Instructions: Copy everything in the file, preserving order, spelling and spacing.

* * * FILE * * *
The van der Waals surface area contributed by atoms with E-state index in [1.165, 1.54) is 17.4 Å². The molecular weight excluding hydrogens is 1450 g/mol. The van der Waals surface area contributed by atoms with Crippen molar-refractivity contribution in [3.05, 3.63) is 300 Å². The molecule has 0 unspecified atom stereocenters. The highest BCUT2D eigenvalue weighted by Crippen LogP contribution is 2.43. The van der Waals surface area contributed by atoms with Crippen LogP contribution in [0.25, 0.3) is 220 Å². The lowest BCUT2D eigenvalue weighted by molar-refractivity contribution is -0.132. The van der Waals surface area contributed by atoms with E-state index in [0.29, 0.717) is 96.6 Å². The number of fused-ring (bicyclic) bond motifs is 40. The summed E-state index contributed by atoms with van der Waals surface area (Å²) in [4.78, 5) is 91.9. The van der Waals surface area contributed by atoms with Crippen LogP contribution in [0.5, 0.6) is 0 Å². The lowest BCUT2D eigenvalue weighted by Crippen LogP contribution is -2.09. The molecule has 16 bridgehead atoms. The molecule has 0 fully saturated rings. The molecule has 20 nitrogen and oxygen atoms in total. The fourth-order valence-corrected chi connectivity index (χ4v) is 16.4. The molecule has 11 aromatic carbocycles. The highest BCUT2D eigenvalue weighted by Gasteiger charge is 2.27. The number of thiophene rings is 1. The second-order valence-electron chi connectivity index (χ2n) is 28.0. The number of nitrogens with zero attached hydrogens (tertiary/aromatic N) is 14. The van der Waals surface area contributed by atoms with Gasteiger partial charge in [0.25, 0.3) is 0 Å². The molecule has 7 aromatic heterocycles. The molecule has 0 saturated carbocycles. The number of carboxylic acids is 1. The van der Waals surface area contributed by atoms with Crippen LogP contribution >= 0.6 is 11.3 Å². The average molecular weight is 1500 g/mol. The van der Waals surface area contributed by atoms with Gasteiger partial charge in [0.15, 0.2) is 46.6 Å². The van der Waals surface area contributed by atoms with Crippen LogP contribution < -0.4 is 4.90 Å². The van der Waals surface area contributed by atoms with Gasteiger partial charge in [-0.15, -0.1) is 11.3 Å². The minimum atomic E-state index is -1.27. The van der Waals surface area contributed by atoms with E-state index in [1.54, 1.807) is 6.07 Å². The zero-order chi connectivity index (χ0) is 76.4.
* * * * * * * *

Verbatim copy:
The van der Waals surface area contributed by atoms with E-state index in [1.165, 1.54) is 17.4 Å². The molecular weight excluding hydrogens is 1450 g/mol. The van der Waals surface area contributed by atoms with Crippen molar-refractivity contribution in [3.05, 3.63) is 300 Å². The molecule has 0 unspecified atom stereocenters. The highest BCUT2D eigenvalue weighted by Crippen LogP contribution is 2.43. The van der Waals surface area contributed by atoms with Crippen LogP contribution in [0.25, 0.3) is 220 Å². The lowest BCUT2D eigenvalue weighted by molar-refractivity contribution is -0.132. The van der Waals surface area contributed by atoms with E-state index in [0.29, 0.717) is 96.6 Å². The number of fused-ring (bicyclic) bond motifs is 40. The summed E-state index contributed by atoms with van der Waals surface area (Å²) in [4.78, 5) is 91.9. The van der Waals surface area contributed by atoms with Crippen LogP contribution in [0.5, 0.6) is 0 Å². The lowest BCUT2D eigenvalue weighted by Crippen LogP contribution is -2.09. The molecule has 16 bridgehead atoms. The molecule has 0 fully saturated rings. The molecule has 20 nitrogen and oxygen atoms in total. The fourth-order valence-corrected chi connectivity index (χ4v) is 16.4. The molecule has 11 aromatic carbocycles. The highest BCUT2D eigenvalue weighted by Gasteiger charge is 2.27. The number of thiophene rings is 1. The second-order valence-electron chi connectivity index (χ2n) is 28.0. The number of nitrogens with zero attached hydrogens (tertiary/aromatic N) is 14. The van der Waals surface area contributed by atoms with Gasteiger partial charge in [0.25, 0.3) is 0 Å². The molecule has 7 aromatic heterocycles. The molecule has 0 saturated carbocycles. The number of carboxylic acids is 1. The van der Waals surface area contributed by atoms with Crippen LogP contribution >= 0.6 is 11.3 Å². The average molecular weight is 1500 g/mol. The van der Waals surface area contributed by atoms with Gasteiger partial charge in [0.15, 0.2) is 46.6 Å². The van der Waals surface area contributed by atoms with Crippen LogP contribution < -0.4 is 4.90 Å². The van der Waals surface area contributed by atoms with Gasteiger partial charge in [-0.15, -0.1) is 11.3 Å². The minimum atomic E-state index is -1.27. The van der Waals surface area contributed by atoms with E-state index in [1.54, 1.807) is 6.07 Å². The zero-order chi connectivity index (χ0) is 76.4.